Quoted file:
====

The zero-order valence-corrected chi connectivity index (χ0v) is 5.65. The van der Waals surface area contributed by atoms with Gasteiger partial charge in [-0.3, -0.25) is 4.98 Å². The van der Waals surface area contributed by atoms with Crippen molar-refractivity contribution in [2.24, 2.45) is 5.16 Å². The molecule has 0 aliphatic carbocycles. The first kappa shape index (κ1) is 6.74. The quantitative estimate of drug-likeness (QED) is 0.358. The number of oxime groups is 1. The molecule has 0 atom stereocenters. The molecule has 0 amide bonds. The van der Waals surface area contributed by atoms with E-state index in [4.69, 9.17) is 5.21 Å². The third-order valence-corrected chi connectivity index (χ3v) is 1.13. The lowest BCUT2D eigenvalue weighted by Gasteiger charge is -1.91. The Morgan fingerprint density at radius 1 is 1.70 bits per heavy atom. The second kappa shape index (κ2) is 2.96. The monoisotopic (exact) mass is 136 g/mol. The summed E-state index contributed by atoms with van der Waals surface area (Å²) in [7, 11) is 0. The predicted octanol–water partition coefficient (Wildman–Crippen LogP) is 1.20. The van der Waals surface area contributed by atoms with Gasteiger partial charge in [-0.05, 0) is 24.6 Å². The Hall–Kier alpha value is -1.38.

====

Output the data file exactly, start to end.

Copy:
The zero-order valence-corrected chi connectivity index (χ0v) is 5.65. The van der Waals surface area contributed by atoms with Gasteiger partial charge in [-0.3, -0.25) is 4.98 Å². The van der Waals surface area contributed by atoms with Crippen molar-refractivity contribution in [2.24, 2.45) is 5.16 Å². The molecule has 0 aliphatic carbocycles. The first kappa shape index (κ1) is 6.74. The quantitative estimate of drug-likeness (QED) is 0.358. The number of oxime groups is 1. The molecule has 0 atom stereocenters. The molecule has 0 amide bonds. The van der Waals surface area contributed by atoms with E-state index in [4.69, 9.17) is 5.21 Å². The third-order valence-corrected chi connectivity index (χ3v) is 1.13. The lowest BCUT2D eigenvalue weighted by Gasteiger charge is -1.91. The Morgan fingerprint density at radius 1 is 1.70 bits per heavy atom. The second kappa shape index (κ2) is 2.96. The monoisotopic (exact) mass is 136 g/mol. The summed E-state index contributed by atoms with van der Waals surface area (Å²) in [7, 11) is 0. The predicted octanol–water partition coefficient (Wildman–Crippen LogP) is 1.20. The van der Waals surface area contributed by atoms with Gasteiger partial charge in [-0.05, 0) is 24.6 Å². The Hall–Kier alpha value is -1.38.